Alpine Linux

Alpine Linux and Docker

Alpine Linux is a relative new-comer in terms of Linux distributions, one of several in a recent proliferation of distros tailored for virtualization, containerization and the cloud. As noted on its website, Alpine Linux is “…an independent, non-commercial, general purpose Linux distribution designed for power users who appreciate security, simplicity, and resource efficiency.”

Performance and security being more or less universal goals, Alpine’s self-proclaimed focus is hardly earth-shattering. This particularly in light of the growing number of performance- and security-oriented distros available.

So what makes Alpine different – sufficiently different enough to warrant Docker switching to Alpine for its base images? At first glance, two things stand out:

  1. Alpine is incredibly compact. The install ISO is around 80MB. Compare this to the 1.2 GB ISO for Fedora Core 24. A working Alpine installation runs from five to twelve megabytes, a fraction of a minimal Fedora Core install, which weighs in at around 1.5 gigabytes.
  2. Alpine employs busybox to provide much of its userland functionality. Despite being compact, most of the functionality expected of a server-oriented distro is available, with a few notable exceptions. What functionality is lacking can usually be provided via the package management system.

And this brings me to (in my mind) Alpine’s most noteworthy detraction: Another package management system to learn and haggle with.

Under the hood, however, what sets Alpine apart from other distros is its libc implementation. Most distros rely on glibc, the GNU implementation of the Standard C Library, which is packaged as “libc” in UNIX and UNIX-like operating systems (like the BSDs). Since libc (and alternative implementations like glibc) are the de facto API by which userland binaries interact with the kernel, all binaries rely heavily on the local libc implementation.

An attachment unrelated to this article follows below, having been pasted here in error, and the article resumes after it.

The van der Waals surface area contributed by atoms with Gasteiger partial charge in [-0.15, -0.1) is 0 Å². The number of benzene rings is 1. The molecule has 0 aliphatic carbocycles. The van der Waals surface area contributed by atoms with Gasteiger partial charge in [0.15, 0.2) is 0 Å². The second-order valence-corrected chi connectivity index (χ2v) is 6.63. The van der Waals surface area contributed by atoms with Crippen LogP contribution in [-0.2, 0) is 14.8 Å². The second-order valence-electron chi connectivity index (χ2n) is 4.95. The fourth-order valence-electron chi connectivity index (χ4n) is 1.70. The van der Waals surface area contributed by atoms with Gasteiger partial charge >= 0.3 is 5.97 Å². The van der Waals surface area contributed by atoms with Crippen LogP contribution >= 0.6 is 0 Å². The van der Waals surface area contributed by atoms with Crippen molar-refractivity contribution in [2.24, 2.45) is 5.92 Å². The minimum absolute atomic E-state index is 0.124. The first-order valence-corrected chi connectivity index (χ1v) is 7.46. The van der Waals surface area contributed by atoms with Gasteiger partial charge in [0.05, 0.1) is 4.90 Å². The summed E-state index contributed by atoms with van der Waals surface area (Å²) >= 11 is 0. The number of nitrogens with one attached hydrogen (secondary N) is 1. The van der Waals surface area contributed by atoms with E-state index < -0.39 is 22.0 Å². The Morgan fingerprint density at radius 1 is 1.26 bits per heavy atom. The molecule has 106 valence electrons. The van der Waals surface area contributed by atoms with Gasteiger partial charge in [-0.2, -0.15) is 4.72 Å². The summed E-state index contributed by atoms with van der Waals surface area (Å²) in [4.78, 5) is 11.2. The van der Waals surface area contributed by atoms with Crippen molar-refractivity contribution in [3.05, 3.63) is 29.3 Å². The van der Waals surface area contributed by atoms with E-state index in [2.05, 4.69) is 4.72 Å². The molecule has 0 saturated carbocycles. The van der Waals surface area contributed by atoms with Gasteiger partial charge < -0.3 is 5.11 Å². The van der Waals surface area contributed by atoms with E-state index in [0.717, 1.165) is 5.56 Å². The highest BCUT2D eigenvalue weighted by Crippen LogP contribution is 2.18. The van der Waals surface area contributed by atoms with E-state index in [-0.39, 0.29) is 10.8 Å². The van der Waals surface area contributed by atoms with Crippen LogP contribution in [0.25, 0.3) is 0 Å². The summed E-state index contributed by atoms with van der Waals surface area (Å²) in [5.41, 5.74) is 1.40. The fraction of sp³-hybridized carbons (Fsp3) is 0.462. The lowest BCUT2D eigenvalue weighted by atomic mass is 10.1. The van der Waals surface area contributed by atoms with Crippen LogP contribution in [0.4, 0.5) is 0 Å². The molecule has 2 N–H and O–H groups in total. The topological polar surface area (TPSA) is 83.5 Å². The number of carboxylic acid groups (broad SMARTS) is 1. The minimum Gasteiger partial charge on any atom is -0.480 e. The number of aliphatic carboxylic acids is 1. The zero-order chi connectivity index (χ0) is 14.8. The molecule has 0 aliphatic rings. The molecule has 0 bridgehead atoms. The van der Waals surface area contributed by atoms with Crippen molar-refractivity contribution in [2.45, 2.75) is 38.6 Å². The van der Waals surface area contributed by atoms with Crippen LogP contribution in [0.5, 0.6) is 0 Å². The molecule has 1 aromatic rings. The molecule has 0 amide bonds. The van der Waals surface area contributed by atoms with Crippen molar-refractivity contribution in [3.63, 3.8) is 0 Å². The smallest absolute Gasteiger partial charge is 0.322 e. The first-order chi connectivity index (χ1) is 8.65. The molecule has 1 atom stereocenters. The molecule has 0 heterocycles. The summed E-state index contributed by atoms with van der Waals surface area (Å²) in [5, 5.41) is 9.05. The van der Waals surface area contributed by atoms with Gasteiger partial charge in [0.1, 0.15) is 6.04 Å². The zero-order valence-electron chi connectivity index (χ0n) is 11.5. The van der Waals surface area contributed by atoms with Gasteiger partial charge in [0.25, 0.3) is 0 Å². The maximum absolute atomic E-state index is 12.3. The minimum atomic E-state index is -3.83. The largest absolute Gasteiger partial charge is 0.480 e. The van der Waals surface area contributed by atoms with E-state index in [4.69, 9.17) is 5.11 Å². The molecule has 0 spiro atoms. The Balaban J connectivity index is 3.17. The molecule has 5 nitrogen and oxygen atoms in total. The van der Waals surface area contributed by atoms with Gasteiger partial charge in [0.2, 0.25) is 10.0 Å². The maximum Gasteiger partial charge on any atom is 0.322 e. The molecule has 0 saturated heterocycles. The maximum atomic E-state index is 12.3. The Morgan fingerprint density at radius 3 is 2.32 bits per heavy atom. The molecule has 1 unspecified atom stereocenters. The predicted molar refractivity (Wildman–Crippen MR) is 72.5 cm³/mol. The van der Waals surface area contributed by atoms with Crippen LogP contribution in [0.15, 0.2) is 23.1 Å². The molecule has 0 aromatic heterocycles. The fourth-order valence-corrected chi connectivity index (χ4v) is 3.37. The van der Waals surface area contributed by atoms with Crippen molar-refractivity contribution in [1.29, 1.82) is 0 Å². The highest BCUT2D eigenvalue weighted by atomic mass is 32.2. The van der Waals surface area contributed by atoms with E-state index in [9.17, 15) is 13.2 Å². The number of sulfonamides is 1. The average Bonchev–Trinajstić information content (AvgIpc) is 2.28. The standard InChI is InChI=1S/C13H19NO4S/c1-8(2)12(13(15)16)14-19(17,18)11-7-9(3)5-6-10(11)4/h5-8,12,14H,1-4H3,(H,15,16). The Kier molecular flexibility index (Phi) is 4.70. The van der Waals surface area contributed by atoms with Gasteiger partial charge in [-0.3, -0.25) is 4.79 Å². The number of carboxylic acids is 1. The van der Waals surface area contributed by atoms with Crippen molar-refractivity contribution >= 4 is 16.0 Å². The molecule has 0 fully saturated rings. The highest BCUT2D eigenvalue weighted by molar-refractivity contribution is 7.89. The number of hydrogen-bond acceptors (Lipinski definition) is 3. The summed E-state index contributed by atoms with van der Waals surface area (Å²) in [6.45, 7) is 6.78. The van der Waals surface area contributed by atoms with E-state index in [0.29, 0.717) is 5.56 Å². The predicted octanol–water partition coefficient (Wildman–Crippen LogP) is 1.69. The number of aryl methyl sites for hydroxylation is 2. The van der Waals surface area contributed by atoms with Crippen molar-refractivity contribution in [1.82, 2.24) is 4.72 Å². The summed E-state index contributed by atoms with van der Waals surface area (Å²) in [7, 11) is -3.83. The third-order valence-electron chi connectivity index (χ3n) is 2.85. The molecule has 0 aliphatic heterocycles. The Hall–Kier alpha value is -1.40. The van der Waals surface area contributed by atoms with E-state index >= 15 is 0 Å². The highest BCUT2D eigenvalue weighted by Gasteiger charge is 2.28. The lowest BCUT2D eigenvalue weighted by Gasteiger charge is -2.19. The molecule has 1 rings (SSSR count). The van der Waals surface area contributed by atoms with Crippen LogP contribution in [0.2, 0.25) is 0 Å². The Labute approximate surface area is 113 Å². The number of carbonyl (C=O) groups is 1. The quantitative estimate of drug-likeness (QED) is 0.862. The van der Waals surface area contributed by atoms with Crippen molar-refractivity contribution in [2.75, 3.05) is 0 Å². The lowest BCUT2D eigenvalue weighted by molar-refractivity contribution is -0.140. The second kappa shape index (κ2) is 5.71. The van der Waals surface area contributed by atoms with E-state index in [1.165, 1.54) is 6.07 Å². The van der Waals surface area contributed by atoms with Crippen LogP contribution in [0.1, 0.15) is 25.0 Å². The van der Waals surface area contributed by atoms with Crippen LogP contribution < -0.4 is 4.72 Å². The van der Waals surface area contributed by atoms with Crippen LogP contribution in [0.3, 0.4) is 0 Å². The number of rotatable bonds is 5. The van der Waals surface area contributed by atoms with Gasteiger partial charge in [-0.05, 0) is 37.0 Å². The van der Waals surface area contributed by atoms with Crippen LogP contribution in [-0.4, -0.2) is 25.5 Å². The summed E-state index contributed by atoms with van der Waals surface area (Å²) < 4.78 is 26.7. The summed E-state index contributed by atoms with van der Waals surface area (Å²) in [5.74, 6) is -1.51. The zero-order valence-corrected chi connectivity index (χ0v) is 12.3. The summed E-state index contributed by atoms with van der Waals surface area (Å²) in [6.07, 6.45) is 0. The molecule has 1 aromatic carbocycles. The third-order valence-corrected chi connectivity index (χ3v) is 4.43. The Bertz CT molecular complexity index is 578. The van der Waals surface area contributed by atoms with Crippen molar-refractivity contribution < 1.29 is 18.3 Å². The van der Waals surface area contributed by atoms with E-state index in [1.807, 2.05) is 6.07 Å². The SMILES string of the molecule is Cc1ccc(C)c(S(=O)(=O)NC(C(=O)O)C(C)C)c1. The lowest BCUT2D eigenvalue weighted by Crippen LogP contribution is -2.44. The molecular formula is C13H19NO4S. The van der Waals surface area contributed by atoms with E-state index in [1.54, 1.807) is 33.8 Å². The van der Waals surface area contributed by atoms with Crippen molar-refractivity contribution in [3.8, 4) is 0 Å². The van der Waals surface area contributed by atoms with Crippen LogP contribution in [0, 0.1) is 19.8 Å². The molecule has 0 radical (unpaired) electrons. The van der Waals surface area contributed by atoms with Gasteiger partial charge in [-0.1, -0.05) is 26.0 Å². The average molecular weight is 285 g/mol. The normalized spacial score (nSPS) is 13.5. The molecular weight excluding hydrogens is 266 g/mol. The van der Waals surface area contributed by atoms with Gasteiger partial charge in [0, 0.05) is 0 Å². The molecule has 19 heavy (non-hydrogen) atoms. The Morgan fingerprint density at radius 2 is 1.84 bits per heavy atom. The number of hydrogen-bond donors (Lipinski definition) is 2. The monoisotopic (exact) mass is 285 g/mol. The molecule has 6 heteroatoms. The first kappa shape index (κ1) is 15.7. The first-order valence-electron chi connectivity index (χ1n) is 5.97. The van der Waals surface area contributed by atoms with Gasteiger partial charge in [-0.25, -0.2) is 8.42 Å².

Alpine Linux foregoes glibc in favor of a newer implementation known as ‘musl’ (pronounced like the freshwater shellfish known as “mussels”). Musl differs significantly from glibc in the following ways:

  1. Musl strives to be as compliant as possible in terms of standards, and is more ISO and POSIX compliant than glibc.
  2. Musl minimizes the performance hit inherent in dynamic linking by providing the entire standard library and the linker in a single shared object.
  3. Musl strives to avoid the use of machine-specific instructions.
  4. Musl provides the first native Posix threads implementation since NPTL (or the [N]ative [P]osix [T]hread [L]ibrary), which was introduced in RedHat Linux 9.

These are all great things, but do they (corporately speaking) translate into real world benefit? Small image sizes, of course, have a measurable impact on build and deployment pipelines. The other benefits, however (like the improved threads library musl provides) can’t be capitalized upon unless the container host is running Alpine Linux.

That begs the question: how does Alpine stack up next to Ubuntu in terms of performance? Keep your eyes open for my next post, in which we take Alpine and Ubuntu head-to-head in a series of disk and performance benchmarks.

George Scott

George brings almost 20 years of experience to LinuxAcademy, much of it in Academia, Healthcare, and Enterprise Ops. An avid pursuer of things novel, George loves diving in to technological advances in pursuit of understanding and sharing knowledge. His favorite programming language (this year) is Go.

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